This is the first of four posts about various aspects of short story writing, which will go out over the next four Wednesdays, in my new Wednesday Writing Spot. I hope they are helpful.
I have spent a fair bit of time judging short story competitions, and I have been asked to judge two more this year, I’m judging the short story award for the Wells Festival of Literature, more details here and also the H E Bates Short Story Competition, more details here so I thought it would be a good plan if we started with some tips on winning competitions.
So what do I look for when I judge a competition? How exactly do stories lift themselves to the top of the pile?
These elements are in no particular order.
A good title
This helps attract my attention although if the story doesn’t work – it won’t be enough on its own.
This always attracts my attention. And by good writing, I mean that the story is well crafted. There will be good sentence construction, no clichés or tired lines. There will be an intriguing opening, probably a few particularly good lines – I often point out examples of these in my individual comments, if I’m doing critiques too.
The story works
This means that the whole story has to work – from beginning to end. There must be a good strong premise, which is developed throughout the story and the ending must be satisfactory. By satisfactory I mean that it should work for that story. It should tie up with the beginning without being predictable. It shouldn’t be obscure or too obvious.
It helps if I haven’t seen the plot line before – this is tricky because I’ve seen hundreds. If I have seen it before it helps if there is a new angle – maybe humour, or a different structure.
They must be believable and not cardboard cut outs. Characterisation is probably one of the most important things in a short story – or any story, come to that. If I get the sense that these characters could actually exist that is a great start. In many of the stories I read I find that the characters are not fully developed, which means that often they are not quite believable.
This is strongly tied up with believable characters. Would they really do that? Ask yourself when you are creating a character if their actions are likely. If a character’s actions strike me as unbelievable I tend to lose interest in the story. Characters can do unlikely things in a story, but you have to make me believe they would do them.
Again this is strongly tied up with believable characters and character motivation. Am I involved with these characters? Do I care what happens to them, or are they so insipid and unbelievable that I’m not that bothered? The acid test here, is do you care about them? Really care, I mean? Are you moved when you write about them or are they just a means to get your plot on the page?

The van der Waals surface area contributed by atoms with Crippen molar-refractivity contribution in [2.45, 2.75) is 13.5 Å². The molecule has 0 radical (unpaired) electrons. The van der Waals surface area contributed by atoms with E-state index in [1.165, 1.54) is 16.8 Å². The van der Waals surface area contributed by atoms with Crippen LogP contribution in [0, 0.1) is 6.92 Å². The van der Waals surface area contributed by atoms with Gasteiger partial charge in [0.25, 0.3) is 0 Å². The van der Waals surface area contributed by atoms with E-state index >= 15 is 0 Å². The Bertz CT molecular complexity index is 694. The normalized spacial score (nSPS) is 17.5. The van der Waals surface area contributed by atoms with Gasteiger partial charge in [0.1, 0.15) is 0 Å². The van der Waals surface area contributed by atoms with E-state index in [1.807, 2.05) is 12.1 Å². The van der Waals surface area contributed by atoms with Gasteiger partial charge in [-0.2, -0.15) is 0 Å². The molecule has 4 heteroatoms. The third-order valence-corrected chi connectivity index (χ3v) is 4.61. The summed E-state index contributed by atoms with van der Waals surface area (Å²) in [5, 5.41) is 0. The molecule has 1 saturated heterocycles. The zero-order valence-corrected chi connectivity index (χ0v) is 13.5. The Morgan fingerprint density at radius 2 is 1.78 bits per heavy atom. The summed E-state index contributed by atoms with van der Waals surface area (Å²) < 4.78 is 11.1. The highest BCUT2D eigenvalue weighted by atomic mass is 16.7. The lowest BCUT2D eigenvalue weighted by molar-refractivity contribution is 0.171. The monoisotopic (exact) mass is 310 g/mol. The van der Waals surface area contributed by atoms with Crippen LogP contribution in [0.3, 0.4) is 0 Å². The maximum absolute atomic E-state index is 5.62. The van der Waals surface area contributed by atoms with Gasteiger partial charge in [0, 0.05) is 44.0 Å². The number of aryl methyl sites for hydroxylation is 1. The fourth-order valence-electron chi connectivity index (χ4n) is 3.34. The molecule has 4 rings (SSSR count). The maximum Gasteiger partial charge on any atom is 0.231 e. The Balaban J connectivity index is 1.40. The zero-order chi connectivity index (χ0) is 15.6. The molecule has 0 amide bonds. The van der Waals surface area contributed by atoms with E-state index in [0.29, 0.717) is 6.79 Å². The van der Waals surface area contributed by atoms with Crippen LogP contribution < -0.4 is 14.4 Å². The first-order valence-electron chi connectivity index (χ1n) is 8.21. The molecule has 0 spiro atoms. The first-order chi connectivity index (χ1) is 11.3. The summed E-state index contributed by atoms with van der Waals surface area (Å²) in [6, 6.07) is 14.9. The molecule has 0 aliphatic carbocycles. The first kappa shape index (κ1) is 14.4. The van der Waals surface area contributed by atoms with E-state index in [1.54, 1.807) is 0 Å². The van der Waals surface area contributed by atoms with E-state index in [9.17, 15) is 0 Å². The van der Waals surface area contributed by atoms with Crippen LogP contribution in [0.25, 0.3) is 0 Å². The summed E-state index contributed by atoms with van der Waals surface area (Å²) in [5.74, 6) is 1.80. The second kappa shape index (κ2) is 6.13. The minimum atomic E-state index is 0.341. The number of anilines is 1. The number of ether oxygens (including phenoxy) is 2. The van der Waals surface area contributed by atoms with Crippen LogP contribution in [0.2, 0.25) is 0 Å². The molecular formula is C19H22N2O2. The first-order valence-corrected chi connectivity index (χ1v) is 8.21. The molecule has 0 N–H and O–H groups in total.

An intriguing plot/dilemma
Do I want to keep reading? Is there enough of a hook which starts at the beginning and draws me through. It’s quite hard to do this in a short story, but if you can do it, you are likely to succeed.
It’s hard to achieve but good dialogue (where everyone doesn’t speak in exactly the same way) goes a long way to making characters believable.
An unusual setting
The more competitions I judge the more I think that this is important. An unusual well drawn setting can make your story stand out from the rest.
Yes, stories should be entertaining but they should also have a point. This is a fact I overlooked when I first started writing short stories. Think about your story’s overall message. Is there one? Or are you just writing about an incident that is actually quite slight – and may have been amusing when you thought about it, but isn’t really enough to hold a reader’s interest? Stories that are too slight can come across as anecdotal.
Good presentation, grammar etc
This is not the be all and end all. If you have written an excellent story and it’s badly presented you may still get placed. (If the judge sees your story) But bear in mind you probably won’t get past the first reader in a national competition.
Something very important to remember
When you enter a competition where there are hundreds of entries and only three or so prizes the initial readers will be looking for a reason to throw your story out of the pile. Don’t give them one.
And, one last thing, most entries arrive on the deadline in a competition. This is fine, as long as you haven’t written it the day before in a panic because if you have, then you won’t have had a proper cooling off period in which to edit it. Write your story in good time, then put it aside for a week or so, then edit it. You are much more likely to produce a polished piece of work.
And if you’d like any more advice on writing short stories, please check out my two writing guides. How to Write and Sell Short Stories published by Accent Press and The Short Story Writers’ Toolshed published by Soundhaven.com
Next week we will take a look at story arcs.
PS Below is the update on entries received so far for the Wells Festival of Literature Competition.
Total On-line Entries so far this year:
Short Stories: 29
Crime Novels: 4
We have also received a similar number of entries using the traditional pen and paper method.